OLE BRODERSEN | LYNGOR, NORWAY
Ole Brodersen is a Norwegian art photographer who works with staged landscapes. His most known series “Trespassing” explores encounters between man and nature, and is produced in the island society Lyngør where he grew up as 12th generation. He is strongly affiliated to this place and the maritime elements here dominate his motifs. His father is a sail maker, his grandfather was a sailor and he himself used to row to school.
After a brief international career as an art director, Brodersen circumnavigated the Atlantic Ocean for a year. Upon his return he made a gallery on his home island and later pursued photography through assisting the fine art photographer Dag Alveng (represented at MOMA and Metropolitan).
Brodersen‘s photographs was last shown at the Scandinavia House in New York; his participation supported by the Norwegian Consulate and mentioned by the New Yorker and Harper‘s Magazine. His works has been acquired by private and public collections in Norway, Sweden, Serbia, Malawi, the United Arab Emirates and USA. Brodersen has sojourned in New York, Prague, Belgrade, Stockholm and Porto. He is a member of Norwegian Society of Fine Art Photographers and Norwegian Visual Artist‘s Association.
What is your work about?
The forces of nature are natural phenomena always present in a landscape, beyond human control. Ole Brodersen‘s work is dedicated to unveiling this presence by exploring encounters between manmade objects and untouched nature.
The artist collects various materials such as: Styrofoam, pieces of sailcloth and rope. Most of the material is found while rummaging through his grandfathers shed or his father‘s sail loft. Out of these Ole fashions markers; i.e. floats, flags and kites, sometimes with attached additional sparklers, LED-lights or other light sources. Forces of wind, currents and waves are harnessed and the unfoldings in these encounters are recorded; how nature composes and rearranges these markers. The process involves a large format camera and often long exposures.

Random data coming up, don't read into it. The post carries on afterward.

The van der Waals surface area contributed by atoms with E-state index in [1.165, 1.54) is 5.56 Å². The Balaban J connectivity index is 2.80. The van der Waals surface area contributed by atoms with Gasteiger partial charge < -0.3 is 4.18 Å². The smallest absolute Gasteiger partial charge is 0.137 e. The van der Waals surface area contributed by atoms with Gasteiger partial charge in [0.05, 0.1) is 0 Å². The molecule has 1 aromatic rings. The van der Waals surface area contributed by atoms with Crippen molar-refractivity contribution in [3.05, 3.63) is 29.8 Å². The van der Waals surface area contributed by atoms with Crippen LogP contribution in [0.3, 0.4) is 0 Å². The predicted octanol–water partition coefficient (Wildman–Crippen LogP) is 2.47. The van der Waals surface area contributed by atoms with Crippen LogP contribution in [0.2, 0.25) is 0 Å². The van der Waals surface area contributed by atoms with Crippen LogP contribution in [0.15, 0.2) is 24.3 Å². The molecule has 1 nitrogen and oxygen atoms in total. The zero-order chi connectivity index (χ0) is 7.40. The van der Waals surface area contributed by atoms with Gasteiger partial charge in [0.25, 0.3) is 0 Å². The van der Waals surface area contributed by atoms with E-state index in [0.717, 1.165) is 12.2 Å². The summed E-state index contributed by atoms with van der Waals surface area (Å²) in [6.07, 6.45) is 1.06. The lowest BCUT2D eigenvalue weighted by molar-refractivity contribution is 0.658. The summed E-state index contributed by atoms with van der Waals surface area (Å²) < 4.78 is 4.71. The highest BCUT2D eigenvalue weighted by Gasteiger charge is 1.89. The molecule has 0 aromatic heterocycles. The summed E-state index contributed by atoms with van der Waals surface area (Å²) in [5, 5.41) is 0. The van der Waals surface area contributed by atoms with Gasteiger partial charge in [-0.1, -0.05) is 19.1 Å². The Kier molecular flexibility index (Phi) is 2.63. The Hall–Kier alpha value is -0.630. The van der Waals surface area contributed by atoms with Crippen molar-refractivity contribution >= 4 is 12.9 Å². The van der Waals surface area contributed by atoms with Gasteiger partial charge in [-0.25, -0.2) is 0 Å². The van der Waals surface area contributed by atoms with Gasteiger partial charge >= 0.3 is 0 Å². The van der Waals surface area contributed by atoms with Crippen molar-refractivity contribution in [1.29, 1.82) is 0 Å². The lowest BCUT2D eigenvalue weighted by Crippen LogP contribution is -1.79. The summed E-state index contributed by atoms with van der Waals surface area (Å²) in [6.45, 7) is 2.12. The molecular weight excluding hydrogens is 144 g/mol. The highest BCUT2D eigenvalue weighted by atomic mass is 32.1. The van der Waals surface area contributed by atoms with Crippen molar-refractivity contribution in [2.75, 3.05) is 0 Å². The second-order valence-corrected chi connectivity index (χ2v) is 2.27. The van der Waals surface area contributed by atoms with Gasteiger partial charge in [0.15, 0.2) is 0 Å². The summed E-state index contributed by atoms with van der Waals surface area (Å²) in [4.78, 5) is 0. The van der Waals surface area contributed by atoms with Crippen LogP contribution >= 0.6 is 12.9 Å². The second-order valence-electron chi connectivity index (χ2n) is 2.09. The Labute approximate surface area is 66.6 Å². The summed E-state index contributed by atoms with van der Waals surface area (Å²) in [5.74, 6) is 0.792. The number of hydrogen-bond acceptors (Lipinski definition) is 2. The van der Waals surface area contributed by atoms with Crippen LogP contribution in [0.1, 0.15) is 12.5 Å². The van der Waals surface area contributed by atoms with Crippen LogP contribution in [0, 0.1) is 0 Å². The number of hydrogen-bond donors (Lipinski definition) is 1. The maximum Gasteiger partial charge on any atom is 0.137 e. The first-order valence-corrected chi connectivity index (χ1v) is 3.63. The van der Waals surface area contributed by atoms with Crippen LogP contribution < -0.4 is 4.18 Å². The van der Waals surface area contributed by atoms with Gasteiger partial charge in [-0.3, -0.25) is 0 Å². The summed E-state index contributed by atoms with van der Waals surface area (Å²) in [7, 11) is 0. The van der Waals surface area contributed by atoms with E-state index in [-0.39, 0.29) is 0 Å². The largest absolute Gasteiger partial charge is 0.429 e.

Photography reveals the invisible figure of movement in every landscape. Something that is unnoticed, rather than undetectable. A useful analogy is false-color, a technique used in deep space imaging to visualize different unobservable phenomena. Images taken by telescopes are often in wavelengths invisible to the human eye, and needs to be mapped into our perceptual range. We know that these astronomical phenomena aren‘t presented the way they actually look, but otherwise they would remain undetected by us.
The figure of movement that appears is an impersonal characteristic of a given landscape. It is a result of the weather conditions that particular day, but also of the markers being used. The entire procedure enables nature to yield a figure of movement. Invisible force is captured into a visible sign.
How does photographing on film (or using your material photographic process of predilection) inform your artistic practice?
This project is driven by coincidences. The weather the given day decides where I set up and what markers I can use. The markers are made mostly by things I find. Rough sea? Staying inshore. No wind, no kite. A digital fail proof process would not work with this. There are simply more coincidences with film. And as for that eventual strand on my negative upon the time of exposure, well, I like for that to follow me to the final product, the print, which I always do in a darkroom.